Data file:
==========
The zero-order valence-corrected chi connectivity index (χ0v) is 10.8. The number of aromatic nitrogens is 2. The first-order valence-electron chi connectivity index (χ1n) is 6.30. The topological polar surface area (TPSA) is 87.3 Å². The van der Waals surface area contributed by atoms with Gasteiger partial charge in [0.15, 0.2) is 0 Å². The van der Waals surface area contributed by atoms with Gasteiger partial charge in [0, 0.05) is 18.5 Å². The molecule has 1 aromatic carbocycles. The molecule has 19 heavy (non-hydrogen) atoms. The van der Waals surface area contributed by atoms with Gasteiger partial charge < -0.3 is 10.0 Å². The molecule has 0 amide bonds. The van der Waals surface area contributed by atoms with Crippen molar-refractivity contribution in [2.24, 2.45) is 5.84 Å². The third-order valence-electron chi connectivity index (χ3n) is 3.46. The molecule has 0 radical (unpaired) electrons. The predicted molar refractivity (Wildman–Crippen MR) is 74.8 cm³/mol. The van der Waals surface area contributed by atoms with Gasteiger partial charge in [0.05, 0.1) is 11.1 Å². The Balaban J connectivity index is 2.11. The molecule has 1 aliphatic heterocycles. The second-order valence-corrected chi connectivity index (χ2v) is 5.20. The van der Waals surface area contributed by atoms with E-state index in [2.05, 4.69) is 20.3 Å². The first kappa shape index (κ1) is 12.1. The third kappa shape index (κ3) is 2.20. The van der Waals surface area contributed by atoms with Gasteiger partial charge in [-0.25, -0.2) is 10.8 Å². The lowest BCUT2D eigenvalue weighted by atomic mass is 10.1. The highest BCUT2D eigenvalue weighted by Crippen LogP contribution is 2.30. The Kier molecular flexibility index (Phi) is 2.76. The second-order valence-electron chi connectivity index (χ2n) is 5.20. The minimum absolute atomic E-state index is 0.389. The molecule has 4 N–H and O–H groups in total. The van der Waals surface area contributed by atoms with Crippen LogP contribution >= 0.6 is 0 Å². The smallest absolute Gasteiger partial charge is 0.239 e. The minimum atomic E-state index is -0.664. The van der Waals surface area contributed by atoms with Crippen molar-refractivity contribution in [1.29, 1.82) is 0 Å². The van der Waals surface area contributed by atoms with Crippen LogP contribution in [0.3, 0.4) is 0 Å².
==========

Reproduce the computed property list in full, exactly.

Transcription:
The zero-order valence-corrected chi connectivity index (χ0v) is 10.8. The number of aromatic nitrogens is 2. The first-order valence-electron chi connectivity index (χ1n) is 6.30. The topological polar surface area (TPSA) is 87.3 Å². The van der Waals surface area contributed by atoms with Gasteiger partial charge in [0.15, 0.2) is 0 Å². The van der Waals surface area contributed by atoms with Gasteiger partial charge in [0, 0.05) is 18.5 Å². The molecule has 1 aromatic carbocycles. The molecule has 19 heavy (non-hydrogen) atoms. The van der Waals surface area contributed by atoms with Gasteiger partial charge < -0.3 is 10.0 Å². The molecule has 0 amide bonds. The van der Waals surface area contributed by atoms with Crippen molar-refractivity contribution in [2.24, 2.45) is 5.84 Å². The third-order valence-electron chi connectivity index (χ3n) is 3.46. The molecule has 0 radical (unpaired) electrons. The predicted molar refractivity (Wildman–Crippen MR) is 74.8 cm³/mol. The van der Waals surface area contributed by atoms with Gasteiger partial charge in [0.05, 0.1) is 11.1 Å². The Balaban J connectivity index is 2.11. The molecule has 1 aliphatic heterocycles. The second-order valence-corrected chi connectivity index (χ2v) is 5.20. The van der Waals surface area contributed by atoms with E-state index in [2.05, 4.69) is 20.3 Å². The first kappa shape index (κ1) is 12.1. The third kappa shape index (κ3) is 2.20. The van der Waals surface area contributed by atoms with Gasteiger partial charge in [-0.25, -0.2) is 10.8 Å². The lowest BCUT2D eigenvalue weighted by atomic mass is 10.1. The highest BCUT2D eigenvalue weighted by Crippen LogP contribution is 2.30. The Kier molecular flexibility index (Phi) is 2.76. The second-order valence-electron chi connectivity index (χ2n) is 5.20. The minimum absolute atomic E-state index is 0.389. The molecule has 4 N–H and O–H groups in total. The van der Waals surface area contributed by atoms with Crippen LogP contribution >= 0.6 is 0 Å². The smallest absolute Gasteiger partial charge is 0.239 e. The minimum atomic E-state index is -0.664. The van der Waals surface area contributed by atoms with Crippen molar-refractivity contribution in [1.29, 1.82) is 0 Å². The van der Waals surface area contributed by atoms with Crippen LogP contribution in [0.3, 0.4) is 0 Å².